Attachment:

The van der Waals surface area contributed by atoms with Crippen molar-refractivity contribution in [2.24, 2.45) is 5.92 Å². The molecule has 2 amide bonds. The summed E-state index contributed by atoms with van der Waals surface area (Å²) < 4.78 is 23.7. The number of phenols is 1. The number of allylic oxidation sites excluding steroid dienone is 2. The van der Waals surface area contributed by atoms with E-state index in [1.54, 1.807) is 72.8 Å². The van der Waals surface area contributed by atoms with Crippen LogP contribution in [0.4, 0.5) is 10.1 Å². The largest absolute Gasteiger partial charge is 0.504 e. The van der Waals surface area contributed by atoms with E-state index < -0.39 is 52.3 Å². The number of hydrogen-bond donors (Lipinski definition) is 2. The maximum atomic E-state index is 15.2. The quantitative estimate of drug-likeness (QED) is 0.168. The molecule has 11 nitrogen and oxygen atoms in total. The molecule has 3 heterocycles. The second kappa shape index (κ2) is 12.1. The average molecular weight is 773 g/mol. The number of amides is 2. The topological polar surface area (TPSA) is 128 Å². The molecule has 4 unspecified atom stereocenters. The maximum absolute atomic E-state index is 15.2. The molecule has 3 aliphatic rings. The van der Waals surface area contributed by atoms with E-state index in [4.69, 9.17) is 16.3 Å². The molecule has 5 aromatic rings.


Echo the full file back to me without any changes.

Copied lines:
The van der Waals surface area contributed by atoms with Crippen molar-refractivity contribution in [2.24, 2.45) is 5.92 Å². The molecule has 2 amide bonds. The summed E-state index contributed by atoms with van der Waals surface area (Å²) < 4.78 is 23.7. The number of phenols is 1. The number of allylic oxidation sites excluding steroid dienone is 2. The van der Waals surface area contributed by atoms with E-state index in [1.54, 1.807) is 72.8 Å². The van der Waals surface area contributed by atoms with Crippen LogP contribution in [0.4, 0.5) is 10.1 Å². The largest absolute Gasteiger partial charge is 0.504 e. The van der Waals surface area contributed by atoms with E-state index < -0.39 is 52.3 Å². The number of hydrogen-bond donors (Lipinski definition) is 2. The maximum atomic E-state index is 15.2. The quantitative estimate of drug-likeness (QED) is 0.168. The molecule has 11 nitrogen and oxygen atoms in total. The molecule has 3 heterocycles. The second kappa shape index (κ2) is 12.1. The average molecular weight is 773 g/mol. The number of amides is 2. The topological polar surface area (TPSA) is 128 Å². The molecule has 4 unspecified atom stereocenters. The maximum absolute atomic E-state index is 15.2. The molecule has 3 aliphatic rings. The van der Waals surface area contributed by atoms with E-state index in [4.69, 9.17) is 16.3 Å². The molecule has 5 aromatic rings.